Opening Statements: How to Tell a Persuasive Story
Written by NITA guest blogger and Program Director Michael Johnson
“It was the best of times, it was the worst of times…”
“The magician’s underwear has just been found in a cardboard suitcase floating in a stagnant pond on the outskirts of Miami.”
“First the Colors.
Then the humans.
That’s usually how I see things.
Or at least how I try.
* * * HERE IS A SMALL FACT * * *
You are going to die.”
What is common to these quotes?
Whether it is from classic fiction (Charles Dickens, A Tale of Two Cities (1859)), a cult novel of a generation (Tom Robbins, Another Roadside Attraction (1971)), or a more contemporary novel (Markus Zusak, The Book Thief (2005)), each of these lines is the first lines of the book–the beginning of the story.
Each is deep with meaning, intrigue, and invitation.
The meaning is not evident, and won’t be clear without delving into the story much deeper.
The intrigue is exactly that–what could this story possibly be for that opening sequence to be true? How is it possible that it was both the “best of times” and the “worst of times” at the same time?
The invitation is for the reader, listener, to want to know, hear, more: to want to become engrossed in the story. And, in the example from The Book Thief, duplicated here as closely as possible from the printed version of the book, the invitation is not only auditory, but visual as well.
The challenge for a Opening Statement is exactly the same. How do we tell a story, with a compelling start, that invites and intrigues the audience to delve more deeply into the meaning? Our audience is, of course, the jury, and our primary means of communication with them is the spoken word rather than the written word. The art of telling a story orally differs in the method of delivery but shares much of the principles of a well written and read story.
In my view, and the view of many others, the Opening Statement is the single most significant part of any trial. It is your opportunity to engage the audience and provide them with a context in which to consider the evidence, the players, and the compelling reason why it is just and right that your side should prevail. Studies that have examined how jurors decide cases have consistently supported the crucial importance of the Opening Statement. The studies indicate that there is a strong correlation between a juror’s ultimate conclusion and that juror initial impression. Put another way, juror’s frequently view the evidence and the closing arguments to validate their sense of the what is the right and just result Starting strong with a good compelling invitation and a well structured story is a winning combination.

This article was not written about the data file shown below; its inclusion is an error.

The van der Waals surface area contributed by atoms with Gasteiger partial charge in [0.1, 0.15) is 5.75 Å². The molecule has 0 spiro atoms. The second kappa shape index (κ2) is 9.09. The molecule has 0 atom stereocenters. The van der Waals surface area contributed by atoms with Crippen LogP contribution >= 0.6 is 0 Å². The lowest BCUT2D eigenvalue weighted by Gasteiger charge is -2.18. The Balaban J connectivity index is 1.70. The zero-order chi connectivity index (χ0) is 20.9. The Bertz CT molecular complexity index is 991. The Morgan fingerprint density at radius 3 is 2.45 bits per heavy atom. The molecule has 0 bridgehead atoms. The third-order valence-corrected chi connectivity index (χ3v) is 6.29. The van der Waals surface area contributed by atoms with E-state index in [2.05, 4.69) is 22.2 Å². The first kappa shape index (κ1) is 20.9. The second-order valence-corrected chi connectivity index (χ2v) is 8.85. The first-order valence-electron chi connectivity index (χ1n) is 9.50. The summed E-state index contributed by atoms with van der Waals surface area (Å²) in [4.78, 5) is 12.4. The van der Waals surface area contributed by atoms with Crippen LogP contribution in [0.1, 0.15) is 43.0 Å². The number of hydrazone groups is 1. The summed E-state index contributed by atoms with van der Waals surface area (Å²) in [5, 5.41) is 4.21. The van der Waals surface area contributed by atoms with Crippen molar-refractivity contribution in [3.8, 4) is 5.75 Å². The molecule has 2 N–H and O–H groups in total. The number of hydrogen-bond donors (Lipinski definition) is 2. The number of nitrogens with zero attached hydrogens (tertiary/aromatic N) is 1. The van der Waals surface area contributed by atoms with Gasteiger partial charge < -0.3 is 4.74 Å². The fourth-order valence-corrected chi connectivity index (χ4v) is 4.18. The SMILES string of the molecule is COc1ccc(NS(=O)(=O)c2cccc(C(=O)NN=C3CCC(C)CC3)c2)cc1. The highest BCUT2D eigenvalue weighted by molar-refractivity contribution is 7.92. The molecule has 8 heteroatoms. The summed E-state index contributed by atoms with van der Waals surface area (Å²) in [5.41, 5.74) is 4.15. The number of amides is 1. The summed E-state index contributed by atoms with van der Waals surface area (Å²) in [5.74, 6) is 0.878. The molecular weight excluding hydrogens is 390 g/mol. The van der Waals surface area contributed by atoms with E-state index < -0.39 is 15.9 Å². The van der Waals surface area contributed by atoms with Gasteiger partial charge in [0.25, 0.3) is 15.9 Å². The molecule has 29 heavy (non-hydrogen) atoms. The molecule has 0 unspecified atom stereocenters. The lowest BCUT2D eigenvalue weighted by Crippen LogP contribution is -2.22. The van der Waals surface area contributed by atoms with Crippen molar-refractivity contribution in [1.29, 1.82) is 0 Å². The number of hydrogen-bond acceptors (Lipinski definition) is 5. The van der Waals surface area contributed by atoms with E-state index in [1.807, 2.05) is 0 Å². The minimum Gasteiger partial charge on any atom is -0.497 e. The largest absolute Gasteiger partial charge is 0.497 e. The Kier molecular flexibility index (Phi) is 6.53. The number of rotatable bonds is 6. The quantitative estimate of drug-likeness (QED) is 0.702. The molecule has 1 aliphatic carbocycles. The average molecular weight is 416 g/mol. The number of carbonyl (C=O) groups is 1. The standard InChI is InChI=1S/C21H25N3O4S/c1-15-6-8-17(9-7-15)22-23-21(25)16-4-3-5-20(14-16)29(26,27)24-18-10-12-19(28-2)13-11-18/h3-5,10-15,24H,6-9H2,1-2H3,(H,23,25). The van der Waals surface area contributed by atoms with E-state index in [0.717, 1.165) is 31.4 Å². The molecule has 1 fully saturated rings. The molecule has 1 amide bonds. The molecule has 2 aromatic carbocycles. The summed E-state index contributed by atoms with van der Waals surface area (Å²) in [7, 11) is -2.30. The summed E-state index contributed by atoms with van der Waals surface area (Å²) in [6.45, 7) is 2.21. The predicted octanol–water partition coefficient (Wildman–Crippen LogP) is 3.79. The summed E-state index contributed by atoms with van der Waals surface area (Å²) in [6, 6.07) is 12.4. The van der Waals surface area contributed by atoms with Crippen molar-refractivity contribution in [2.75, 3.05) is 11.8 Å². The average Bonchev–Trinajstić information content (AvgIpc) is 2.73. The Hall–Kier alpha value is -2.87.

During the NITA webcast on July 12, we will explore these ideas in more detail. Our discussion will delve into the concepts of primacy and recency, viewing matters from a point of view, how much detail the content of the story should contain, the organization of the story, developing and using thematic statements, and since we are telling a story to a jury in a court of law, the legal context of the story. We will grapple with how to be persuasive without crossing the line into prohibited argument. And, very importantly, we will explore the method and manner of delivery, and the importance of being mutli-dimensional.
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